NHS structure explained

Here we explain the structure of the NHS in England, by providing an overview of the core organisations and their roles.

The Secretary of State for Health and Social Care

The Secretary of State has overall responsibility for the work of the Department of Health and Social Care (DHSC). The DHSC provides strategic leadership for public health, the NHS and social care in England.

The Department of Health and Social Care (DHSC)

The DHSC is responsible for strategic leadership and funding for both health and social care in England. The DHSC is a ministerial department, supported by 23 agencies and public bodies. For detailed information, visit the DHSC website.

NHS England

NHS England is an independent body, at arm’s length to the government. It's main role is to set the priorities and direction of the NHS and to improve health and care outcomes for people in England. See NHS England’s Five Year Forward View, which sets out the future vision for the NHS.

NHS England is the commissioner for primary care services such as GPs, pharmacists and dentists, including military health services and some specialised services.

As part of the NHS Five Year Forward View, primary care co-commissioning was introduced. An example of this is NHS England inviting clinical commissioning groups (CCGs) to take on an increased role in the commissioning of GP services. You can read more about co-commissioning and the benefits on NHS England's website.

NHS England manages around £100 billion of the overall NHS budget and ensures that organisations are spending the allocated funds effectively. Resources are allocated to CCGs.

Clinical commissioning groups (CCGs)

CCGs replaced primary care trusts (PCTs) on April 1 2013. CCGs are clinically led statutory NHS bodies responsible for the planning and commissioning of healthcare services for their local area. CCG members include GPs and other clinicians, such as nurses and consultants.

CCGs are responsible for about 60% of the NHS budget, commission most secondary care services, and play a part in the commissioning of GP services. The secondary care services commissioned by CCGs are:

CCGs can commission any service provider that meets NHS standards and costs. These can be NHS hospitals, social enterprises, charities or private sector providers. However, they must be assured of the quality of services they commission, taking into account both National Institute for Health and Care Excellence (NICE) guidelines and the Care Quality Commission's (CQC) data about service providers.

Both NHS England and CCGs have a duty to involve their patients, carers and the public in decisions about the services they commission.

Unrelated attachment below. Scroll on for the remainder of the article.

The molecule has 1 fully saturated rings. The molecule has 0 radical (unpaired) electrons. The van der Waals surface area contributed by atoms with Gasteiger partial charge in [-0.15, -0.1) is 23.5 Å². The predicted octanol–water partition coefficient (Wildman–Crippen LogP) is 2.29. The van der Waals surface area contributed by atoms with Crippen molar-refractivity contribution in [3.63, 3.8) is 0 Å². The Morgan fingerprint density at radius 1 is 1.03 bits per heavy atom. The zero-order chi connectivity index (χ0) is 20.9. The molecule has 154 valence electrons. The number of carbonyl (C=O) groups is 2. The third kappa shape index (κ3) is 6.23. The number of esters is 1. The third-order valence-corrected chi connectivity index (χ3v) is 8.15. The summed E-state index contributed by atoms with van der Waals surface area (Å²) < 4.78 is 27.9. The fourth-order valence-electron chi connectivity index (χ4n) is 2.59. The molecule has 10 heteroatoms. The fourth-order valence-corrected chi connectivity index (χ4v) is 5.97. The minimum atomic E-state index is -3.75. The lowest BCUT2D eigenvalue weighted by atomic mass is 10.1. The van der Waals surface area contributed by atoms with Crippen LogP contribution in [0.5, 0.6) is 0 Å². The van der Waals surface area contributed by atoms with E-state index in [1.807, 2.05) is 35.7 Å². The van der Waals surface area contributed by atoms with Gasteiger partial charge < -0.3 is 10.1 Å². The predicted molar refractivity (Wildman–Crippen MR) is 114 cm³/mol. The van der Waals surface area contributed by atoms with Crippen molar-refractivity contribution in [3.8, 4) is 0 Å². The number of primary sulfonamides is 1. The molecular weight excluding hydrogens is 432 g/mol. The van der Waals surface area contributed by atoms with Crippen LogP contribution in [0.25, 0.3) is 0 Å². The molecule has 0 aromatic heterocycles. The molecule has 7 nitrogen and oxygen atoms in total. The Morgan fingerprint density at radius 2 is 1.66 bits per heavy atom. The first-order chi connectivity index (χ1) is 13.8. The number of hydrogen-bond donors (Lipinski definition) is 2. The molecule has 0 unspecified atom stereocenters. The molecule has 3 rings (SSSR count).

If you want to learn more about how commissioning in England works, download the 2015 leaflet Commissioning - What's the big deal? (PDF, 297kb). Note: some of the statistics in this document are now out of date.

Health and wellbeing boards

Health and wellbeing boards were established by local authorities to act as a forum for local commissioners across the NHS, social care, public health and other services. The boards intended to:

  • increase democratic input into strategic decisions about health and wellbeing services
  • strengthen working relationships between health and social care
  • encourage integrated commissioning of health and social care services

For more information, see:

Public Health England (PHE)

PHE provides national leadership and expert services to support public health, and also works with local government and the NHS to respond to emergencies. PHE:

  • co-ordinates a national public health service and delivers some elements of this
  • builds an evidence base to support local public health services
  • supports the public to make healthier choices
  • provides leadership to the public health delivery system
  • supports the development of the public health workforce

For more information on PHE, visit the GOV.UK website.


Vanguards were introduced in 2015 as part of the NHS Five Year Forward View. The 50 chosen vanguards are tasked to develop new care models and potentially redesign the health and care system. It is envisaged that this could lead to better patient care, service access and a more simplified system.

Find out more about vanguards on NHS England’s website or download the document New care models: Vanguards – developing a blueprint for the future of NHS and care services (PDF, 1.51Mb).

Regulation – safeguarding people’s interests

Responsibility for regulating particular aspects of care is now shared across a number of different bodies, such as:

Page last reviewed: 13/04/2016
Next review due: 13/04/2019